“You got this set of fights and it’s not all just riding on one fight. It takes the pressure off a bit. You can go out have have good performances heading into the playoffs. It’s a cool structure.”
The move to lightweight was strategic for her. While having fought at bantamweight most of her career, she moved to featherweight in her return to MMA in 2018 after a four year hiatus from MMA. It took her a few years to get her body ready for lightweight.
“The PFL had asked me a couple of years ago to be a part of their tournament and at the time I felt 155 was too heavy for me. I had just gone up to 145. I think its important when you go up weight classes you do it slowly.”
Young feels comfortable at the weight and feels it an advantage in terms of her training for the tournament.
“I have always been slightly envious of the guys where there is one ‘eat and train hard division’ at heavyweights and there is not one for the ladies. At 155 I don’t think I will be ridiculously over sized…This is an awesome opportunity to let your body develop the way it wants to and hard training instead of worrying about being lighter.”
“One of the benefits of the weight being higher when you can’t be out (when in a bubble). I like to run outside and I obviously can’t do that.”
The PFL announced they would be putting Covid protocols in place for the opening events, with a bubble similar to other promotions. Young fought for InvictaFC last year, joining Kayla Harrison and Taylor Guardado as the only ones in the PFL women’s tournament to go through the experience.
“The cool thing is while I am handicapped, we are all similarly handicapped,” Young observed. “I think it is harder on extroverted fighters to be honest. I am pretty introverted and I like to isolate before a fight, so I actually kind of love it. I know it is hard for some people being locked away with their thoughts before they fight. For me it is something I really enjoy; being locked up before a fight.”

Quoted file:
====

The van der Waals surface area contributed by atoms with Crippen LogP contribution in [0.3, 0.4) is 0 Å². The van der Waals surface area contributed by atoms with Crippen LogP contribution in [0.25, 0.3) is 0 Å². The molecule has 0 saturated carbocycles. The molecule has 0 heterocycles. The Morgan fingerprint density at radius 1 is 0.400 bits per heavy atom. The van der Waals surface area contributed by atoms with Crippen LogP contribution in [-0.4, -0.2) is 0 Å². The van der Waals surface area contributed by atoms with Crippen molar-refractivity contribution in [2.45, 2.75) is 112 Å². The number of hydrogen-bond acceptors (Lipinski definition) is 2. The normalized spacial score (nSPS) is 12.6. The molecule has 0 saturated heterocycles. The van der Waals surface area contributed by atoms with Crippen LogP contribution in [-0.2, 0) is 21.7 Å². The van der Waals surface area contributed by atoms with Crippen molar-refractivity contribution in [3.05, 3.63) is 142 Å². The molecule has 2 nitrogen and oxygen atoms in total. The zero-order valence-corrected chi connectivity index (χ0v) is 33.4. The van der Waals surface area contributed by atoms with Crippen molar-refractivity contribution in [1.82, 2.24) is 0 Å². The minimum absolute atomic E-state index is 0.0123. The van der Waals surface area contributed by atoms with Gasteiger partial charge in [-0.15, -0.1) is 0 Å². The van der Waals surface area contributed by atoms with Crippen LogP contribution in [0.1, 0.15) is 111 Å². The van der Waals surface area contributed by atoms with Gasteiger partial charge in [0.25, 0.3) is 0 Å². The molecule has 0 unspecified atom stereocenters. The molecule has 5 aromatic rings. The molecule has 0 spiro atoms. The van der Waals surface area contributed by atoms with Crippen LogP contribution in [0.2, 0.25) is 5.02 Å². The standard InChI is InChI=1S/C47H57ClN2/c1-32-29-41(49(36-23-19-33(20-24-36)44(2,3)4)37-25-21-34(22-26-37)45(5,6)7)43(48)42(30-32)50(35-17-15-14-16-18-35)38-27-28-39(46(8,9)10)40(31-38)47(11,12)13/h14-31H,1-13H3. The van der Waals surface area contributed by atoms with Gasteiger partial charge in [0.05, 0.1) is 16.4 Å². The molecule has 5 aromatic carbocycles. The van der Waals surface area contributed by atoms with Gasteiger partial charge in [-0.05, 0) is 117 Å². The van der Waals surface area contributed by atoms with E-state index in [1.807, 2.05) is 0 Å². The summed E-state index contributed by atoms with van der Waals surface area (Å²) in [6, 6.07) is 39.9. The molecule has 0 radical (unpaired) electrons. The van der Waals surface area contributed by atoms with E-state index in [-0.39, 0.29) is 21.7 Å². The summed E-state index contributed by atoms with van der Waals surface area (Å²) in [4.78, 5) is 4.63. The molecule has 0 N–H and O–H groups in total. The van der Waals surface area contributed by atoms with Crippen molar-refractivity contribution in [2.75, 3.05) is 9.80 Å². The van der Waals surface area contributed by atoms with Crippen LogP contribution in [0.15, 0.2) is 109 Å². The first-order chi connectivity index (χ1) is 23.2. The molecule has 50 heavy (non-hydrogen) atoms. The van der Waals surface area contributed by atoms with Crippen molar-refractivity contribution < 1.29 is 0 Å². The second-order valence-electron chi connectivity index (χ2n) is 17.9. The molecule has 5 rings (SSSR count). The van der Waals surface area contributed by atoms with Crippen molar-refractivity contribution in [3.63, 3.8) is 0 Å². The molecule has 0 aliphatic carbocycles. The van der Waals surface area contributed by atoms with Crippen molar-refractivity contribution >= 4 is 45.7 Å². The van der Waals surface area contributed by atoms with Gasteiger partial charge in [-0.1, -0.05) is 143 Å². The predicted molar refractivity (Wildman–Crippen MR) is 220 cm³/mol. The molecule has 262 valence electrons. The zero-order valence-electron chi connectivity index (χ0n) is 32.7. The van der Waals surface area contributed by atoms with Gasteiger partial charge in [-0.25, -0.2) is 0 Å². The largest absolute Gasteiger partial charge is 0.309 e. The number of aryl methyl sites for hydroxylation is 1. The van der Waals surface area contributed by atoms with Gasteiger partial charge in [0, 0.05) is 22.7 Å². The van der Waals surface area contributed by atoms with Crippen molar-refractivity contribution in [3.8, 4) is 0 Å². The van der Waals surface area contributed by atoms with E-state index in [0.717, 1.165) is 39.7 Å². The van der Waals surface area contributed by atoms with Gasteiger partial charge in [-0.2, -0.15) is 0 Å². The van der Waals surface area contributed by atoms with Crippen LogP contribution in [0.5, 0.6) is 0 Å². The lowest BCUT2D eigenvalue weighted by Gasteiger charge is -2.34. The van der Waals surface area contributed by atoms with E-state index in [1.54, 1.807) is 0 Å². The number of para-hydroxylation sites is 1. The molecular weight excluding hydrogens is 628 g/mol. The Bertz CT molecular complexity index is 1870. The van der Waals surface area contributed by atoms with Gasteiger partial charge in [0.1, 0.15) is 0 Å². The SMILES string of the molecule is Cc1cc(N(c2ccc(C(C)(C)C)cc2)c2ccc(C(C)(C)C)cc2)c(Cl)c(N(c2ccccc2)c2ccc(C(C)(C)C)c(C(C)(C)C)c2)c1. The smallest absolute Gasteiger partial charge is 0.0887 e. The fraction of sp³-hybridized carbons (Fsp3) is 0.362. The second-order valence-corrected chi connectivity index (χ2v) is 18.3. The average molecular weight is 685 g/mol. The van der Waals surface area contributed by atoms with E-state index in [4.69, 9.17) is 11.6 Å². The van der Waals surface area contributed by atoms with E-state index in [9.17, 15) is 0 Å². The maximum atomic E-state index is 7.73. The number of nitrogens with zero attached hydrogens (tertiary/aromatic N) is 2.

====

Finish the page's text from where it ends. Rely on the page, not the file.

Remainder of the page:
Currently one of the favorites to win the tournament, Young is excited about testing her skills once again against veteran and rookie talent alike.
“They way I like to say it, fighters bring different puzzles to the table. There is some really fun fights to be had in this tournament. In a tournament type situation the experience in a helpful thing – not just technically but mentally and emotionally.”
As combat sports have been slowly coming back, athletes are looking for a stage to shine and possibility make some money in the process.
The Artemis Submission Series was formed to give some women grappers a chance to do just that.
“I have wanted to put on a tournament since I started competing,” event founder Dani Harris I always saw guys competing for money and wanted to see more opportunities for women to do the same. I enjoy being a part of growth in the sport.”
It was four years ago we released “Female Fighting: The Time is Now”.
The past few days we have went back to clean up some editing problems we initally had with the project and now have it remastered.
The documentary talks with fighters and experts about the growth of fight, its future, and the mindset of a fighter. Interviews include Julie Kedzie, Amanda Lucas, Jillian Lybarger, Taylor Guardado, among others.
The world of wrestling has changed over the past few years with women and girls flooding the mats. Be it in camps as pre-teens to high school to college, these wrestlers are already making waves and demand for platforms have been growing.
“Girls, Grappling, and Grit” tells the stories of wrestlers, coaches, and teams as they struggle for acceptance and start their own history on the mats. Former MMA fighters Jess Djukanovic (formally Phillpus), Danielle Hobieka, and Kyra Batara are featured, as well as the Northview girls’ high school team (Tatiana Suarez’s former team) and the first year of the University of Providence women’s team. Continue reading Watch “Girls, Grappling, and Girt” Here on Demand→